Code360 powered by Coding Ninjas X Naukri.com. Code360 powered by Coding Ninjas X Naukri.com
Table of contents
1.
Introduction
2.
What is RAID in DBMS
3.
Levels of RAID in DBMS
3.1.
RAID 0
3.1.1.
Advantages of Raid 0
3.1.2.
Disadvantage of Raid 0
3.2.
RAID 1
3.2.1.
Advantages of RAID 1
3.2.2.
Disadvantages of RAID 1
3.3.
RAID 2
3.3.1.
Advantages of RAID 2
3.3.2.
Disadvantages of RAID 2
3.4.
RAID 3
3.4.1.
Advantages of RAID 3
3.4.2.
Disadvantages of RAID 3
3.5.
RAID 4
3.6.
RAID 5
3.6.1.
Advantages of RAID 5
3.6.2.
Disadvantages of RAID 5
3.7.
RAID 6
3.7.1.
Advantage of RAID 6
3.7.2.
Disadvantage of RAID 6
4.
Characteristic of RAID
5.
Advantages of RAID
6.
Disadvantages of RAID
7.
Frequently Asked Questions
7.1.
Which level of RAID is used for database systems?
7.2.
What is the full form of RAID?
7.3.
Which RAID has got the most speed?
7.4.
What are the 7 RAID levels?
7.5.
What is RAID 6 in DBMS?
7.6.
Why is RAID used?
8.
Conclusion
Last Updated: Apr 27, 2024
Easy

RAID in DBMS

Author Ankit Kumar
3 upvotes
Master Python: Predicting weather forecasts
Speaker
Ashwin Goyal
Product Manager @

Introduction

IBM was the first to patent RAID in 1978. RAID levels 1 through 5 were established in 1987 by a team of electrical engineers and computer scientists from the University of Berkeley in California. In 1988, the Association for Computing Machinery's Special Interest Group on Data Management released their work. It was dubbed a "case of redundant affordable disc arrays'' (RAID).

RAID in DBMS

The goal was to merge numerous low-cost devices into an array with increased storage, reliability, and processing speed. Later, RAID marketers dropped the phrase "inexpensive" and replaced it with "Independent" so that buyers wouldn't associate it with a low price.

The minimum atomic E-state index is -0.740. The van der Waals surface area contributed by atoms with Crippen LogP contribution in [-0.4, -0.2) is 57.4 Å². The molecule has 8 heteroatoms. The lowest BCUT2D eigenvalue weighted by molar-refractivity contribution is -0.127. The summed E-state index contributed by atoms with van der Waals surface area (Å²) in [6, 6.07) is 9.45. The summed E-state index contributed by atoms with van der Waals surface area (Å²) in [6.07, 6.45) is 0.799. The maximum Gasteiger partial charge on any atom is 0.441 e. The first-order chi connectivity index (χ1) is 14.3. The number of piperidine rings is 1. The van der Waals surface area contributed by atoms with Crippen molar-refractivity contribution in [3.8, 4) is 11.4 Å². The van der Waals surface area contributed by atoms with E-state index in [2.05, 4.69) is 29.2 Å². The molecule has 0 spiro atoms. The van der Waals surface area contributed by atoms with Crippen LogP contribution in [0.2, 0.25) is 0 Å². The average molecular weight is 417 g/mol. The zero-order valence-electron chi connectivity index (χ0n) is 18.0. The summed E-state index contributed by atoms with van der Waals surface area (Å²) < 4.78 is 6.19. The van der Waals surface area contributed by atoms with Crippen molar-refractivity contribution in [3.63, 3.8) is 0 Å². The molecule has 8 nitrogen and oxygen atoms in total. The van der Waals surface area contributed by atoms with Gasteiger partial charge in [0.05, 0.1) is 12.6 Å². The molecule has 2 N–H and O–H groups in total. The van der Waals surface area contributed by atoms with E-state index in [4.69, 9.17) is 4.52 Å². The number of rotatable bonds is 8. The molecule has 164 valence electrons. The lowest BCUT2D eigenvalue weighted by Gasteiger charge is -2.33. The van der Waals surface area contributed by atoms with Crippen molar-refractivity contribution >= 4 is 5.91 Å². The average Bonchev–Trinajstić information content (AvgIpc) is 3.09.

What is RAID in DBMS

RAID is primarily used for data protection, allowing two data copies to be maintained, one on each disc. It's frequently seen in high-end servers and a few tiny workstations. A physical disc is in a RAID array when RAID duplicates data. The OS treats the RAID array as a single disc rather than several discs. Each disc's RAID goal is to improve input/output (I/O) operations and increase data dependability. RAID levels can be configured separately or in nonstandard ways, including nested levels comprising two or more basic RAID levels.

RAID is a way of storing duplicate data on two or more hard drives in a redundant array of independent disks (RAID). It's used for data backup, fault tolerance, increasing throughput, storing more data, and improving performance.